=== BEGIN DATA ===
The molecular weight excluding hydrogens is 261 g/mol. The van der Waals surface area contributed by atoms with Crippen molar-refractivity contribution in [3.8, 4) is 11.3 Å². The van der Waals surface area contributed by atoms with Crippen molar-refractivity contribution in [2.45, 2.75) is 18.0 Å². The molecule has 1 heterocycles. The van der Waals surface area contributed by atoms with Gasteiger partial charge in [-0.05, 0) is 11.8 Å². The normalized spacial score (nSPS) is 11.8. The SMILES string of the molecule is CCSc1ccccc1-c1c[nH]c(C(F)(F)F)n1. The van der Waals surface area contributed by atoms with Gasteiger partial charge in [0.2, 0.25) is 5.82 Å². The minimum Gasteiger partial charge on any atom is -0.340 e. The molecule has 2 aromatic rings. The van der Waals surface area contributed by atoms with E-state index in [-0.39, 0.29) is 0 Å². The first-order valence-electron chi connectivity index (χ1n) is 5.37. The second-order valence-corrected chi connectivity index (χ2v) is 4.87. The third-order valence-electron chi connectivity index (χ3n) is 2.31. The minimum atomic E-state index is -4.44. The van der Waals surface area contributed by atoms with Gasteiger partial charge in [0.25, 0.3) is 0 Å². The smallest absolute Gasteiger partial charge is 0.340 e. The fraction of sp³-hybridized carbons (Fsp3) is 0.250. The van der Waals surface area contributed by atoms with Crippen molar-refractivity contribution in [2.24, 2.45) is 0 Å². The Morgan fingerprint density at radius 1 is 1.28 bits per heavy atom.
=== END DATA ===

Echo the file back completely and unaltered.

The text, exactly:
The molecular weight excluding hydrogens is 261 g/mol. The van der Waals surface area contributed by atoms with Crippen molar-refractivity contribution in [3.8, 4) is 11.3 Å². The van der Waals surface area contributed by atoms with Crippen molar-refractivity contribution in [2.45, 2.75) is 18.0 Å². The molecule has 1 heterocycles. The van der Waals surface area contributed by atoms with Gasteiger partial charge in [-0.05, 0) is 11.8 Å². The normalized spacial score (nSPS) is 11.8. The SMILES string of the molecule is CCSc1ccccc1-c1c[nH]c(C(F)(F)F)n1. The van der Waals surface area contributed by atoms with Gasteiger partial charge in [0.2, 0.25) is 5.82 Å². The minimum Gasteiger partial charge on any atom is -0.340 e. The molecule has 2 aromatic rings. The van der Waals surface area contributed by atoms with E-state index in [-0.39, 0.29) is 0 Å². The first-order valence-electron chi connectivity index (χ1n) is 5.37. The second-order valence-corrected chi connectivity index (χ2v) is 4.87. The third-order valence-electron chi connectivity index (χ3n) is 2.31. The minimum atomic E-state index is -4.44. The van der Waals surface area contributed by atoms with Gasteiger partial charge in [0.25, 0.3) is 0 Å². The smallest absolute Gasteiger partial charge is 0.340 e. The fraction of sp³-hybridized carbons (Fsp3) is 0.250. The van der Waals surface area contributed by atoms with Crippen molar-refractivity contribution in [2.24, 2.45) is 0 Å². The Morgan fingerprint density at radius 1 is 1.28 bits per heavy atom.